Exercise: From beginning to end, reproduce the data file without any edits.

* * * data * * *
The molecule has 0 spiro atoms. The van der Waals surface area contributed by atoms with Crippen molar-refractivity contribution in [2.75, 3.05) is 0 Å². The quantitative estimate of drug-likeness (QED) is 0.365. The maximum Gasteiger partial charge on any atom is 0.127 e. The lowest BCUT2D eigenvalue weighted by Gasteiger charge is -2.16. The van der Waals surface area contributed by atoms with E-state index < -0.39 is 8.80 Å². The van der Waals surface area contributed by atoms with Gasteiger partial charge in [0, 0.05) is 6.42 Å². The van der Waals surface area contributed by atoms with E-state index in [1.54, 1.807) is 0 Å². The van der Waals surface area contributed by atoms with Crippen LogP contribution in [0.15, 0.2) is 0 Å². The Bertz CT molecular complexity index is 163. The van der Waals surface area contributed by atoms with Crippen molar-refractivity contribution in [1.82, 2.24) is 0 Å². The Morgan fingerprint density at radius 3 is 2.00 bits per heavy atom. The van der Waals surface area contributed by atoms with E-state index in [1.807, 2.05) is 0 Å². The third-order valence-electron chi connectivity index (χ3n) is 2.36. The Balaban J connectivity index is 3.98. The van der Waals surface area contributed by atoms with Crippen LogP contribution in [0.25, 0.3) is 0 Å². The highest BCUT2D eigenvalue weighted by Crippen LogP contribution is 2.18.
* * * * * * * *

The molecule has 0 spiro atoms. The van der Waals surface area contributed by atoms with Crippen molar-refractivity contribution in [2.75, 3.05) is 0 Å². The quantitative estimate of drug-likeness (QED) is 0.365. The maximum Gasteiger partial charge on any atom is 0.127 e. The lowest BCUT2D eigenvalue weighted by Gasteiger charge is -2.16. The van der Waals surface area contributed by atoms with E-state index < -0.39 is 8.80 Å². The van der Waals surface area contributed by atoms with Gasteiger partial charge in [0, 0.05) is 6.42 Å². The van der Waals surface area contributed by atoms with E-state index in [1.54, 1.807) is 0 Å². The van der Waals surface area contributed by atoms with Crippen LogP contribution in [0.15, 0.2) is 0 Å². The Bertz CT molecular complexity index is 163. The van der Waals surface area contributed by atoms with Crippen molar-refractivity contribution in [1.82, 2.24) is 0 Å². The Morgan fingerprint density at radius 3 is 2.00 bits per heavy atom. The van der Waals surface area contributed by atoms with E-state index in [1.807, 2.05) is 0 Å². The third-order valence-electron chi connectivity index (χ3n) is 2.36. The Balaban J connectivity index is 3.98. The van der Waals surface area contributed by atoms with Crippen LogP contribution in [0.25, 0.3) is 0 Å². The highest BCUT2D eigenvalue weighted by Crippen LogP contribution is 2.18.